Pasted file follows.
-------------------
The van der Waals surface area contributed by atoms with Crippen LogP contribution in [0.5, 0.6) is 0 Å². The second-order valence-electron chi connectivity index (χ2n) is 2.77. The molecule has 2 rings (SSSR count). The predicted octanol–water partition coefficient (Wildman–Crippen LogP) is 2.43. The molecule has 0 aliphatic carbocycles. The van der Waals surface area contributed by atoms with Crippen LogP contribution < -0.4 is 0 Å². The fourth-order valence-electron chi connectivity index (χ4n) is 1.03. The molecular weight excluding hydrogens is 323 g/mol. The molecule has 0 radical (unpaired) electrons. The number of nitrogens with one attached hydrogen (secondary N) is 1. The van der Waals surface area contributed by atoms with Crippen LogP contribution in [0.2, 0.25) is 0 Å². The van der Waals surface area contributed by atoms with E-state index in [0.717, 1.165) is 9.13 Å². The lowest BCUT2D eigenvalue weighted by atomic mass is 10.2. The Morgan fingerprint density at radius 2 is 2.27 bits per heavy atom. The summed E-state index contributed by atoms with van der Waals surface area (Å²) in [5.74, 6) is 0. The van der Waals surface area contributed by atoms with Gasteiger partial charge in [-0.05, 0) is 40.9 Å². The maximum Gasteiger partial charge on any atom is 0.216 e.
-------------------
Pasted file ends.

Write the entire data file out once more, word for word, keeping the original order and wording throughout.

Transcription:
The van der Waals surface area contributed by atoms with Crippen LogP contribution in [0.5, 0.6) is 0 Å². The second-order valence-electron chi connectivity index (χ2n) is 2.77. The molecule has 2 rings (SSSR count). The predicted octanol–water partition coefficient (Wildman–Crippen LogP) is 2.43. The molecule has 0 aliphatic carbocycles. The van der Waals surface area contributed by atoms with Crippen LogP contribution < -0.4 is 0 Å². The fourth-order valence-electron chi connectivity index (χ4n) is 1.03. The molecular weight excluding hydrogens is 323 g/mol. The molecule has 0 radical (unpaired) electrons. The number of nitrogens with one attached hydrogen (secondary N) is 1. The van der Waals surface area contributed by atoms with Crippen LogP contribution in [0.2, 0.25) is 0 Å². The van der Waals surface area contributed by atoms with E-state index in [0.717, 1.165) is 9.13 Å². The lowest BCUT2D eigenvalue weighted by atomic mass is 10.2. The Morgan fingerprint density at radius 2 is 2.27 bits per heavy atom. The summed E-state index contributed by atoms with van der Waals surface area (Å²) in [5.74, 6) is 0. The van der Waals surface area contributed by atoms with Gasteiger partial charge in [-0.05, 0) is 40.9 Å². The maximum Gasteiger partial charge on any atom is 0.216 e.